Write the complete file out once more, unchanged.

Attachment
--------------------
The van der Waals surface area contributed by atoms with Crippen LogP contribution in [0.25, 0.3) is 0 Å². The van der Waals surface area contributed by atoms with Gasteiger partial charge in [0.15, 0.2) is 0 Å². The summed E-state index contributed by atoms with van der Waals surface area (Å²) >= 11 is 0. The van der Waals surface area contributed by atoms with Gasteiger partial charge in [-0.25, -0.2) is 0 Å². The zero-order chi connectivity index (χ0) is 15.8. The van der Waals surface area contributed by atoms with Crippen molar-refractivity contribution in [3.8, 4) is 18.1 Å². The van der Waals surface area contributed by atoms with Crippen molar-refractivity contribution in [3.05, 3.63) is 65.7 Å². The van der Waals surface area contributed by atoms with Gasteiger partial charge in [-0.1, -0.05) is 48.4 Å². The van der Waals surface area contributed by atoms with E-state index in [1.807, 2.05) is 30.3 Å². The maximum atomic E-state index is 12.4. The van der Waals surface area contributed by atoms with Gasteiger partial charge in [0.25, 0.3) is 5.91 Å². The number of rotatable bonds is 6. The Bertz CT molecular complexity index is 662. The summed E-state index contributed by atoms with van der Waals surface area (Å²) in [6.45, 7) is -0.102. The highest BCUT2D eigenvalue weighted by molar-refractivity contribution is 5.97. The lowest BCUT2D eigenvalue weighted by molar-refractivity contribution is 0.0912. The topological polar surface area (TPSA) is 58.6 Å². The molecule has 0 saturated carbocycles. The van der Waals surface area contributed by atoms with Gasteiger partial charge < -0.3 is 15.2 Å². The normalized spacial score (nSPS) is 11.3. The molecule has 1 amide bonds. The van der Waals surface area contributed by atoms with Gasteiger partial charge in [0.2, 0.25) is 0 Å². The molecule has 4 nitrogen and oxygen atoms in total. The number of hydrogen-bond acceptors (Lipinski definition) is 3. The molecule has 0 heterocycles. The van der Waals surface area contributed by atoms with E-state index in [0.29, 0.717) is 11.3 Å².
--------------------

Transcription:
The van der Waals surface area contributed by atoms with Crippen LogP contribution in [0.25, 0.3) is 0 Å². The van der Waals surface area contributed by atoms with Gasteiger partial charge in [0.15, 0.2) is 0 Å². The summed E-state index contributed by atoms with van der Waals surface area (Å²) >= 11 is 0. The van der Waals surface area contributed by atoms with Gasteiger partial charge in [-0.25, -0.2) is 0 Å². The zero-order chi connectivity index (χ0) is 15.8. The van der Waals surface area contributed by atoms with Crippen molar-refractivity contribution in [3.8, 4) is 18.1 Å². The van der Waals surface area contributed by atoms with Crippen molar-refractivity contribution in [3.05, 3.63) is 65.7 Å². The van der Waals surface area contributed by atoms with Gasteiger partial charge in [-0.1, -0.05) is 48.4 Å². The van der Waals surface area contributed by atoms with E-state index in [1.807, 2.05) is 30.3 Å². The maximum atomic E-state index is 12.4. The van der Waals surface area contributed by atoms with Gasteiger partial charge in [0.25, 0.3) is 5.91 Å². The number of rotatable bonds is 6. The Bertz CT molecular complexity index is 662. The summed E-state index contributed by atoms with van der Waals surface area (Å²) in [6.45, 7) is -0.102. The highest BCUT2D eigenvalue weighted by molar-refractivity contribution is 5.97. The lowest BCUT2D eigenvalue weighted by molar-refractivity contribution is 0.0912. The topological polar surface area (TPSA) is 58.6 Å². The molecule has 0 saturated carbocycles. The van der Waals surface area contributed by atoms with Gasteiger partial charge < -0.3 is 15.2 Å². The normalized spacial score (nSPS) is 11.3. The molecule has 1 amide bonds. The van der Waals surface area contributed by atoms with Gasteiger partial charge in [0.2, 0.25) is 0 Å². The molecule has 4 nitrogen and oxygen atoms in total. The number of hydrogen-bond acceptors (Lipinski definition) is 3. The molecule has 0 heterocycles. The van der Waals surface area contributed by atoms with E-state index in [0.29, 0.717) is 11.3 Å².